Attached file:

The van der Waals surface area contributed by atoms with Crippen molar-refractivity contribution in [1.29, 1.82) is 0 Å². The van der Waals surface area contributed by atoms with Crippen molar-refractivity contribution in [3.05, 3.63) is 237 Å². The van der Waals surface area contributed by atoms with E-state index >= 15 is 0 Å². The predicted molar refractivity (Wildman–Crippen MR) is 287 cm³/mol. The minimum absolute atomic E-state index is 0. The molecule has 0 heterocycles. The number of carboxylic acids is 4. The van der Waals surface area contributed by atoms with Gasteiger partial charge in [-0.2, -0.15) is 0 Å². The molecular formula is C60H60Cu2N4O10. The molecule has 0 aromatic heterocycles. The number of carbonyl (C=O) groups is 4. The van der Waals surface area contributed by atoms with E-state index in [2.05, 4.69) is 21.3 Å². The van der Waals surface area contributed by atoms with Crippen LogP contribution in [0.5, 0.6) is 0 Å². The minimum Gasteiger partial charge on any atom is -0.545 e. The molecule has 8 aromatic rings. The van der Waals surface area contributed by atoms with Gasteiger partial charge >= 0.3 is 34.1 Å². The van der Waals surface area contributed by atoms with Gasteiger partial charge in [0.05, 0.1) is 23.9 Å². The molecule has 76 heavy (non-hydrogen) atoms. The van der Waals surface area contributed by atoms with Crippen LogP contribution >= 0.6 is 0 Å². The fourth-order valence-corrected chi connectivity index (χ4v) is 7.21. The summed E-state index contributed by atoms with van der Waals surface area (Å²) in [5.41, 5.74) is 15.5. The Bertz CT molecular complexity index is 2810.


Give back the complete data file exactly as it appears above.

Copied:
The van der Waals surface area contributed by atoms with Crippen molar-refractivity contribution in [1.29, 1.82) is 0 Å². The van der Waals surface area contributed by atoms with Crippen molar-refractivity contribution in [3.05, 3.63) is 237 Å². The van der Waals surface area contributed by atoms with E-state index >= 15 is 0 Å². The predicted molar refractivity (Wildman–Crippen MR) is 287 cm³/mol. The minimum absolute atomic E-state index is 0. The molecule has 0 heterocycles. The number of carboxylic acids is 4. The van der Waals surface area contributed by atoms with Gasteiger partial charge in [-0.2, -0.15) is 0 Å². The molecular formula is C60H60Cu2N4O10. The molecule has 0 aromatic heterocycles. The number of carbonyl (C=O) groups is 4. The van der Waals surface area contributed by atoms with E-state index in [2.05, 4.69) is 21.3 Å². The van der Waals surface area contributed by atoms with Crippen LogP contribution in [0.5, 0.6) is 0 Å². The minimum Gasteiger partial charge on any atom is -0.545 e. The molecule has 8 aromatic rings. The van der Waals surface area contributed by atoms with Gasteiger partial charge >= 0.3 is 34.1 Å². The van der Waals surface area contributed by atoms with Gasteiger partial charge in [0.05, 0.1) is 23.9 Å². The molecule has 76 heavy (non-hydrogen) atoms. The van der Waals surface area contributed by atoms with Crippen LogP contribution >= 0.6 is 0 Å². The fourth-order valence-corrected chi connectivity index (χ4v) is 7.21. The summed E-state index contributed by atoms with van der Waals surface area (Å²) in [5.41, 5.74) is 15.5. The Bertz CT molecular complexity index is 2810.